Not many places where it's safe for me to rant about this, so here I am. Please excuse and forgive my rant in advance.

We're getting ready for my Dad's funeral friday. Visitation is thursday.

It's a small midwestern town. I hated living there. Leaving for military service was the most freeing experience of my young life. THe place is a dismal small minded town that time forgot. On my many, many visits to my parents over the years, I've bypassed dealing with any people other than my parents, and have been more than happy to do so. My memories growing up here are of bullies, hypocrites, bigots, racists and violent homophobes, overbearing small minded assholes who have no problems imposing their will on others. A favorite book, growing up, was Spoon River Anthology, a depressing compliation from a similar, nearby place. My possibly inaccurate memory is that people there were happy to die, in order to get out of town, or generally lived depressing, meaningless lives:

"

"The Hill"
Where are Elmer, Herman, Bert, Tom and Charley,
The weak of will, the strong of arm, the clown, the boozer, the fighter?
All, all are sleeping on the hill.
One passed in a fever,
One was burned in a mine,
One was killed in a brawl,
One died in a jail,
One fell from a bridge toiling for children and wife—
All, all are sleeping, sleeping, sleeping on the hill.
Where are Ella, Kate, Mag, Lizzie and Edith,
The tender heart, the simple soul, the loud, the proud, the happy one?—
All, all are sleeping on the hill.
One died in shameful child-birth,
One of a thwarted love,
One at the hands of a brute in a brothel,
One of a broken pride, in the search for heart’s desire;
One after life in far-away London and Paris
Was brought to her little space by Ella and Kate and Mag—
All, all are sleeping, sleeping, sleeping on the hill.
Where are Uncle Isaac and Aunt Emily,
And old Towny Kincaid and Sevigne Houghton,
And Major Walker who had talked
With venerable men of the revolution?—
All, all are sleeping on the hill.
They brought them dead sons from the war,
And daughters whom life had crushed,
And their children fatherless, crying—
All, all are sleeping, sleeping, sleeping on the hill.
Where is Old Fiddler Jones
Who played with life all his ninety years,
Braving the sleet with bared breast,
Drinking, rioting, thinking neither of wife nor kin,
Nor gold, nor love, nor heaven?
Lo! he babbles of the fish-frys of long ago,
Of the horse-races of long ago at Clary’s Grove,
Of what Abe Lincoln said
One time at Springfield.

Since there are others involved, Im going with the flow to avoid looking bad. I haven't worn a suit in 20 years. Now I have to buy a suit that I may never wear again. What a waste - people are struggling to get by, and I have to buy senseless expensive clothing to avoid appearing disrespectful. A last minute airline ticket and motel costs aren't enough to show respect, I have to shell out for a suit.

I don't beleive in the whole pall bearer thing. It's a manipulative tradition designed to demonstrate reverence for the dead. Now I'll be a pall bearer along with a bunch of Masons I've probably never met, and a neighbor who was a friend to my dad. "It's expected". I'll look bad to them if I don't. In a hospital, they have gurneys for carrying patients, and they're not in steel and wood coffins that strain the back. My back is not so good.

Then there's visitation. Visitation for what? A closed multi-thousand dollar coffin. He was so emaciated before he died, even while alive he was looking like an Egyptian mummy. This is not an exaggeration. What are they going to do, show his mummy? Pile on make-up? I asked for a closed casket, but I don't know yet if that will happen. This is incredibly grotesque, macabre.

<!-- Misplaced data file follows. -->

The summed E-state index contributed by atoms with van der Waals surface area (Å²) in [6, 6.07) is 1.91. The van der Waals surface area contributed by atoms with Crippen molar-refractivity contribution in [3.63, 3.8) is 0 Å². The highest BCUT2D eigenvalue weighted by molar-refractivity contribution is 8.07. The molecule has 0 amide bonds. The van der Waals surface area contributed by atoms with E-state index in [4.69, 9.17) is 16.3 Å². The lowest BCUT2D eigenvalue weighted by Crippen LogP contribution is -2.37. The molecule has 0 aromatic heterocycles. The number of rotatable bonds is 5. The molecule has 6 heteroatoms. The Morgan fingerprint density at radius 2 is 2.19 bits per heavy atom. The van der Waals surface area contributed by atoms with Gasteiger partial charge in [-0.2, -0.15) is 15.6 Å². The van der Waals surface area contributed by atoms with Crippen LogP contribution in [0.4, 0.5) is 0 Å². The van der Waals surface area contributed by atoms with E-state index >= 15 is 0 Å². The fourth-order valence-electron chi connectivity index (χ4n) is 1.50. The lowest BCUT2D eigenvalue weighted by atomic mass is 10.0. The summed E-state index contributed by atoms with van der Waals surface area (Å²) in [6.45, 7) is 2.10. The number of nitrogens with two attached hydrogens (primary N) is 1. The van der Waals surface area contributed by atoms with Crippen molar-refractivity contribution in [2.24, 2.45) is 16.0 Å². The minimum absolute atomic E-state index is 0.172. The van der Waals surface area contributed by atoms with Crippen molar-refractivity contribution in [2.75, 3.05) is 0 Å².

He was a Mason, so apparently they'll have a ceremony for him as well. I've never been too sure what Masons do, some sort of pseudoreligious mumbo jumbo. My great aunt used to claim that Masons and Knights of Columbus were sort of warring mobs, alternating killing one another. I don't know.

I already put up with the hospice chaplain telling me about going over scripture with my Dad. Then there will be the funeral. I will not get into any discussions, I just want minimal intrusion into my personal grief then to get out of there.

I've been saying a very, very, long and painful goodby in the most meaningful way possible, while he was still alive. I experienced the loss vividly with every visit. These people are into the ceremony and drama, the social conformity, busybodies and overbearing religionists. I just want to get it over with. Distant relatives who I haven't seen in years, wanting to pay hundreds for flowers for the casket - to be used once then discarded. If they don't, then they'll look bad because other people will have flowers there. I suggested giving to the local library, where he was a board member for many years, and were he spent an evening each week browsing through the books. But social pressures demand the fucking flowers.

I will not fake prayer. It's a form of mental rape, forcing me to pretend to believe something I think is evil. I will not bow my head when they pray. I will not argue religion. I will not be forced to practice meaningless ritual, beyond the pall bearer thing.

Or will I.

OK, just a rant. I loved my Dad, none of this has anything to do with that. Nothing to be done but go through the motions and avoid interacting with those people as much as possible, remember that it will all soon be over. Then get back on the plane and get 2,000 miles between me and those people again. The best view of the place was always in the rear view mirror.

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Comment by Grace Fitzpatrick on August 26, 2010 at 6:58pm
I think my dad joined for social and business reasons. Actually, i couldn't find anything on their page tying them to religion. His dad was a Lion, too. I've thought about joining the Rotary Club, but I don't know much about them. The only VSO (veterans service organization) that wholeheartedly welcomed women and atheists when I got out of the Air Force in 1996 was the Disabled American Veterans. Although, the VFW and the Legion now claim to welcome both, I doubt I'll ever join either. A)I don't drink or play Bingo and B)a leopard doesn't change it's spots. The DAV is the only VSO I belong to. I do like the idea of joining a service organization though. One day, I would like to dedicate a lot more of my time helping my fellow veterans. I just wish these service organizations weren't so religion oriented.